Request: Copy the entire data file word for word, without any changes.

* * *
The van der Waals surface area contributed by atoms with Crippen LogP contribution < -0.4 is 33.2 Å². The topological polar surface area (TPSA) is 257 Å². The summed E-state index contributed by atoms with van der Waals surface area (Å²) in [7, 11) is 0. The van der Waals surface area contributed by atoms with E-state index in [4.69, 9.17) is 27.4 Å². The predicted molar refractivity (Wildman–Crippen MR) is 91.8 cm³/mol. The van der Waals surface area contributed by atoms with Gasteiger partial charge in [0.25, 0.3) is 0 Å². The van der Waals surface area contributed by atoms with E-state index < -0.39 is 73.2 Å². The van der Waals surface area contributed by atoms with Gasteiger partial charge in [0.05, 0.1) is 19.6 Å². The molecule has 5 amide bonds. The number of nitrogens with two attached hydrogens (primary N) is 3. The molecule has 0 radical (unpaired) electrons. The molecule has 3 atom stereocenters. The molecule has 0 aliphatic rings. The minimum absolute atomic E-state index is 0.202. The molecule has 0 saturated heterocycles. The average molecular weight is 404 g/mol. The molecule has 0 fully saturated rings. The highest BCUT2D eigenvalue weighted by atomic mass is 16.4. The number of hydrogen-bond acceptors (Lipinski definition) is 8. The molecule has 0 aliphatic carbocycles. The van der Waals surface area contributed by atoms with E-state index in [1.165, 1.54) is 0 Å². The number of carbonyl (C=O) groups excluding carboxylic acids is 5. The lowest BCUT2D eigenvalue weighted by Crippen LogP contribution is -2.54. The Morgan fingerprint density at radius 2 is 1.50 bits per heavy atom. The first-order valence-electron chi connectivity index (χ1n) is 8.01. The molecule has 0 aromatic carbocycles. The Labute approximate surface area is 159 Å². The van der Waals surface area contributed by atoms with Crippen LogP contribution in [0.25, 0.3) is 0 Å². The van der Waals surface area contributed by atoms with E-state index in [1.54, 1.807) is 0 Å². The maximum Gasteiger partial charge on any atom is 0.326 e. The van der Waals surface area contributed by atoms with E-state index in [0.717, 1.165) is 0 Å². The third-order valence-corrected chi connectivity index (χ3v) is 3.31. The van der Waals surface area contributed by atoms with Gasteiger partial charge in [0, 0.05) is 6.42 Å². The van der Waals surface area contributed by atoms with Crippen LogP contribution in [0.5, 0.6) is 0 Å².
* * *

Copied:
The van der Waals surface area contributed by atoms with Crippen LogP contribution < -0.4 is 33.2 Å². The topological polar surface area (TPSA) is 257 Å². The summed E-state index contributed by atoms with van der Waals surface area (Å²) in [7, 11) is 0. The van der Waals surface area contributed by atoms with E-state index in [4.69, 9.17) is 27.4 Å². The predicted molar refractivity (Wildman–Crippen MR) is 91.8 cm³/mol. The van der Waals surface area contributed by atoms with Gasteiger partial charge in [0.25, 0.3) is 0 Å². The van der Waals surface area contributed by atoms with E-state index < -0.39 is 73.2 Å². The van der Waals surface area contributed by atoms with Gasteiger partial charge in [0.05, 0.1) is 19.6 Å². The molecule has 5 amide bonds. The number of nitrogens with two attached hydrogens (primary N) is 3. The molecule has 0 radical (unpaired) electrons. The molecule has 3 atom stereocenters. The molecule has 0 aliphatic rings. The minimum absolute atomic E-state index is 0.202. The molecule has 0 saturated heterocycles. The average molecular weight is 404 g/mol. The molecule has 0 fully saturated rings. The highest BCUT2D eigenvalue weighted by atomic mass is 16.4. The number of hydrogen-bond acceptors (Lipinski definition) is 8. The molecule has 0 aliphatic carbocycles. The van der Waals surface area contributed by atoms with E-state index in [1.165, 1.54) is 0 Å². The number of carbonyl (C=O) groups excluding carboxylic acids is 5. The lowest BCUT2D eigenvalue weighted by Crippen LogP contribution is -2.54. The Morgan fingerprint density at radius 2 is 1.50 bits per heavy atom. The first-order valence-electron chi connectivity index (χ1n) is 8.01. The molecule has 0 aromatic carbocycles. The Labute approximate surface area is 159 Å². The van der Waals surface area contributed by atoms with Crippen LogP contribution in [0.25, 0.3) is 0 Å². The van der Waals surface area contributed by atoms with E-state index in [1.54, 1.807) is 0 Å². The maximum Gasteiger partial charge on any atom is 0.326 e. The van der Waals surface area contributed by atoms with E-state index in [0.717, 1.165) is 0 Å². The third-order valence-corrected chi connectivity index (χ3v) is 3.31. The van der Waals surface area contributed by atoms with Gasteiger partial charge in [0, 0.05) is 6.42 Å². The van der Waals surface area contributed by atoms with Crippen LogP contribution in [0.5, 0.6) is 0 Å².